Phillips spoke to farmers who deny climate change despite extreme weather threatening their crops. But he returned from a recent trip in good spirits after meeting some biodiversity reintroductions in their country, said Rebecca Carter, his agent. After his disappearance, video on social media showed him speaking to an indigenous group and explaining that he had come to learn how they organize and deal with threats.
“I’m grateful to have lived with a man who loved people,” his wife Alessandra Sampaio told O Globo newspaper. “He wasn’t talking about villains. He didn’t want to demonize anyone. His mission was to clarify the complexity of the Amazon.”
Phillips was also a crisp writer with an ear for readability. A 2018 story for The Guardian had one of journalism’s most dramatic introductions:
“Bruno Pereira, an official with Brazil’s Indigenous Authority, wears only shorts and flip-flops, crouches in the mud by a fire, cracks open a monkey’s boiled skull with a spoon and eats his brain for breakfast while debating politics.”
Phillips described his 17-day journey with Pereira through the remote indigenous territory of the Javari Valley at the time as “the most physically grueling thing I’ve ever done”. This June he was in the same region with Pereira – it was to be one of his last reporting trips for his book – when they were killed together.
Three suspects are in custody, the police speak of a confession. Pereira had previously arrested people who fished illegally within indigenous territory and received threats.
Phillips, meanwhile, had also been preoccupied with risks to his future career, betting on a book with tight travel expenses and praying it would get traction. He had put newspaper work aside to concentrate on that.
“I’m a freelancer with nothing but one book in my life and not even enough to make a living from it for next year while I write it,” he told the AP in a private exchange in September. “Not so much all the eggs in the same basket, but the whole chicken coop.”
He and Sampaio had moved to the northeastern city of Salvador. He was charged by changing the scene and teaching English to children from poor communities. They had started adopting a child.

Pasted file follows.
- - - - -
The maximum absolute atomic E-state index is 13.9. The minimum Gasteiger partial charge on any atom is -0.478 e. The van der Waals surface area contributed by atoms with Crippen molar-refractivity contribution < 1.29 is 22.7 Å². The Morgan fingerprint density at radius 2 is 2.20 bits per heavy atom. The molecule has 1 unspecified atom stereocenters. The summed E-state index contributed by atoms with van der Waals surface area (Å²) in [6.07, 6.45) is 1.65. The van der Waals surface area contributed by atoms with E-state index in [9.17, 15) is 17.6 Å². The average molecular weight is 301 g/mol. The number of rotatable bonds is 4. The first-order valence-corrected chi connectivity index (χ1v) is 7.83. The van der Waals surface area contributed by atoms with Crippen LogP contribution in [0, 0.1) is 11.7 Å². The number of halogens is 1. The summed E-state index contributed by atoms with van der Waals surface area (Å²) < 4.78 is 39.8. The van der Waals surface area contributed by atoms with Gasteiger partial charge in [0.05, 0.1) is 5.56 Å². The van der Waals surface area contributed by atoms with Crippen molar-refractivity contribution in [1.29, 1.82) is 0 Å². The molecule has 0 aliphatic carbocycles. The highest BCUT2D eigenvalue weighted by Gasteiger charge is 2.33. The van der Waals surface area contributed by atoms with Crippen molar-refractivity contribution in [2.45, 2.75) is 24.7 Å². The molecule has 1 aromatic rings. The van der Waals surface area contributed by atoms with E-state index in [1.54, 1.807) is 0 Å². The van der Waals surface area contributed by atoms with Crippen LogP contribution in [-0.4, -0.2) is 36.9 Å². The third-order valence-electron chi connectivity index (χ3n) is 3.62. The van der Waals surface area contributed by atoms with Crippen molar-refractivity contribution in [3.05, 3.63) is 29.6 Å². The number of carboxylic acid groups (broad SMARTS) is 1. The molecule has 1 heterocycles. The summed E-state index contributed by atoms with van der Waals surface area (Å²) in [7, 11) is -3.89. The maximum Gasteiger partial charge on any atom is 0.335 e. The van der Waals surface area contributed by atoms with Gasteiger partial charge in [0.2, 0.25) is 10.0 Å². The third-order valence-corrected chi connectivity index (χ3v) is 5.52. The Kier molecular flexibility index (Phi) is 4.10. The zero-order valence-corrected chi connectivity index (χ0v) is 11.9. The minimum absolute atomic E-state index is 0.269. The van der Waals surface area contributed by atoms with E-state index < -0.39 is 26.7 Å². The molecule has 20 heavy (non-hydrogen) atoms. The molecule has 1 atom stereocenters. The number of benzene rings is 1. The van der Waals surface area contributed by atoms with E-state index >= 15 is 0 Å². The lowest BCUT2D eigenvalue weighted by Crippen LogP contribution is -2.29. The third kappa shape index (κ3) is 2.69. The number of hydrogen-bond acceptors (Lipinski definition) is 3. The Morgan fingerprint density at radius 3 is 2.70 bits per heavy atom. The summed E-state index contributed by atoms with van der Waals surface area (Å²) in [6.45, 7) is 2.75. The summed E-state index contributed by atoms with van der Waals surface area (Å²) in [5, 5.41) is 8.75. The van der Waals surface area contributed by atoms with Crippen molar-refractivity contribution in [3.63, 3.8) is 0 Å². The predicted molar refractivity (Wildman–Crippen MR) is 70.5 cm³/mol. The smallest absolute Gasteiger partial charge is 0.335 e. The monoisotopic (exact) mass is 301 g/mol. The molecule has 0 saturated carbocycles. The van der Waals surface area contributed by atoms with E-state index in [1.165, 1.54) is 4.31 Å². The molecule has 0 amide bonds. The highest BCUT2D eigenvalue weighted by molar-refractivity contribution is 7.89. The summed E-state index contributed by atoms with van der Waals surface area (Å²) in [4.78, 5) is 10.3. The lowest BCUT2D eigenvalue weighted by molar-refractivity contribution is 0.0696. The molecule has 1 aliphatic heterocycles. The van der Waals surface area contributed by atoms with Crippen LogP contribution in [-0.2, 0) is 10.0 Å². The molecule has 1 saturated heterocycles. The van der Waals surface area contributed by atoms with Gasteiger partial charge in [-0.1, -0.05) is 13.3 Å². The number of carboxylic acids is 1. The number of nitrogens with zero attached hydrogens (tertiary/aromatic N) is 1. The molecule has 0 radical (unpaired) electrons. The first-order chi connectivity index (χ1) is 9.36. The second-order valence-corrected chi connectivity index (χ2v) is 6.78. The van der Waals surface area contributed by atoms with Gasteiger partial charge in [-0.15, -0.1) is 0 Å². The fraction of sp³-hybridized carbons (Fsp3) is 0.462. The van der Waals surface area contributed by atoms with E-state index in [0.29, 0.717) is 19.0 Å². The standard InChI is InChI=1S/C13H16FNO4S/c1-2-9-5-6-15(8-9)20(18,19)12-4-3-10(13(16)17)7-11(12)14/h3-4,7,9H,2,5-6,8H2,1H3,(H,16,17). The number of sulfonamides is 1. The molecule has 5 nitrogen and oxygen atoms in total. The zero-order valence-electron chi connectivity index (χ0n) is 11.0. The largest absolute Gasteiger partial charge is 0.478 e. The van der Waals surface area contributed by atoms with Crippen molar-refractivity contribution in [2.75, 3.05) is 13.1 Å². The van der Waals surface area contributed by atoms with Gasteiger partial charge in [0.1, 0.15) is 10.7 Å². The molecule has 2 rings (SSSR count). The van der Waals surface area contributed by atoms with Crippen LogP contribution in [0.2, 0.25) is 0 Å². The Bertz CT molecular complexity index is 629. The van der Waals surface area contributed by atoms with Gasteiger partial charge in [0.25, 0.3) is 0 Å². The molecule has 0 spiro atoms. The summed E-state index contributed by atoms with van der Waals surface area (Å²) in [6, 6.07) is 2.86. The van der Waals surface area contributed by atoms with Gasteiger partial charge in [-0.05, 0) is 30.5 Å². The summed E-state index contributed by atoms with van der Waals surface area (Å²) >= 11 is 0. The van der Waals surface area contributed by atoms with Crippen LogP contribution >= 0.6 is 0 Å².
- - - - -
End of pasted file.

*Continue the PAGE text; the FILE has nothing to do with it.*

Sampaio told the AP that she doesn’t know what will become of her husband’s book, but she and his siblings want it to be published — whether just the four chapters already written or others that were completed with outside help. Phillips’ optimistic message — that the Amazon can be preserved with the right measures — could still reach the world.
“We would very much like to find a way to recognize the important and essential work of Dom,” wrote Margaret Stead, his publisher at Manilla Press, in an email.
The title of the book was How to Save the Amazon. Bolsonaro has balked at the idea that it needs to be saved, saying about 80% of Brazil’s stake is intact and offering to fly foreign dignitaries over its vast wealth. But Phillips knew the view differed from the forest floor; In many seemingly pristine areas, large hardwood trees have been cut down to scarcity. His companions, traveling through the Javari Valley, celebrated when they came across one.
“The Amazon is a lot less pristine and protected than most people think, and a lot more threatened than people think,” he wrote to the AP in September.
He remarked, with a touch of intrigue, that he had recently visited a protected jungle area full of massive trees. Places like this, he said, are usually inaccessible.
And where is this sacred ground?
“You can read it in the book,” he wrote, “when it comes out.”